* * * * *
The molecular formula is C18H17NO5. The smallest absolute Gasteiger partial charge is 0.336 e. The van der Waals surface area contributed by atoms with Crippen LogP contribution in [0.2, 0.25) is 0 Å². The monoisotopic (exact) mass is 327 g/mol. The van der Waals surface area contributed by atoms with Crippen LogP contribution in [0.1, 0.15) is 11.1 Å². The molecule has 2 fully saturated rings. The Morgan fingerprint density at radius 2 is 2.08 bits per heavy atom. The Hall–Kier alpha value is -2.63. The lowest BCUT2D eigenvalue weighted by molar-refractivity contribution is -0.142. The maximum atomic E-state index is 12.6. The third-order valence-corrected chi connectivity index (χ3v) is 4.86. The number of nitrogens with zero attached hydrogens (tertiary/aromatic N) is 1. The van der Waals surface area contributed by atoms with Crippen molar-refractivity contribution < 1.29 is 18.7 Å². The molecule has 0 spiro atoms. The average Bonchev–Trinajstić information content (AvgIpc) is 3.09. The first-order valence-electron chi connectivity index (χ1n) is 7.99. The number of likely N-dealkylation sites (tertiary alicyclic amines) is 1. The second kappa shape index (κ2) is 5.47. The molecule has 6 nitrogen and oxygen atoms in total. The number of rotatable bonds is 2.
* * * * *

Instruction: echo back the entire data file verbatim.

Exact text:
The molecular formula is C18H17NO5. The smallest absolute Gasteiger partial charge is 0.336 e. The van der Waals surface area contributed by atoms with Crippen LogP contribution in [0.2, 0.25) is 0 Å². The monoisotopic (exact) mass is 327 g/mol. The van der Waals surface area contributed by atoms with Crippen LogP contribution in [0.1, 0.15) is 11.1 Å². The molecule has 2 fully saturated rings. The Morgan fingerprint density at radius 2 is 2.08 bits per heavy atom. The Hall–Kier alpha value is -2.63. The lowest BCUT2D eigenvalue weighted by molar-refractivity contribution is -0.142. The maximum atomic E-state index is 12.6. The third-order valence-corrected chi connectivity index (χ3v) is 4.86. The number of nitrogens with zero attached hydrogens (tertiary/aromatic N) is 1. The van der Waals surface area contributed by atoms with Crippen molar-refractivity contribution < 1.29 is 18.7 Å². The molecule has 0 spiro atoms. The average Bonchev–Trinajstić information content (AvgIpc) is 3.09. The first-order valence-electron chi connectivity index (χ1n) is 7.99. The number of likely N-dealkylation sites (tertiary alicyclic amines) is 1. The second kappa shape index (κ2) is 5.47. The molecule has 6 nitrogen and oxygen atoms in total. The number of rotatable bonds is 2.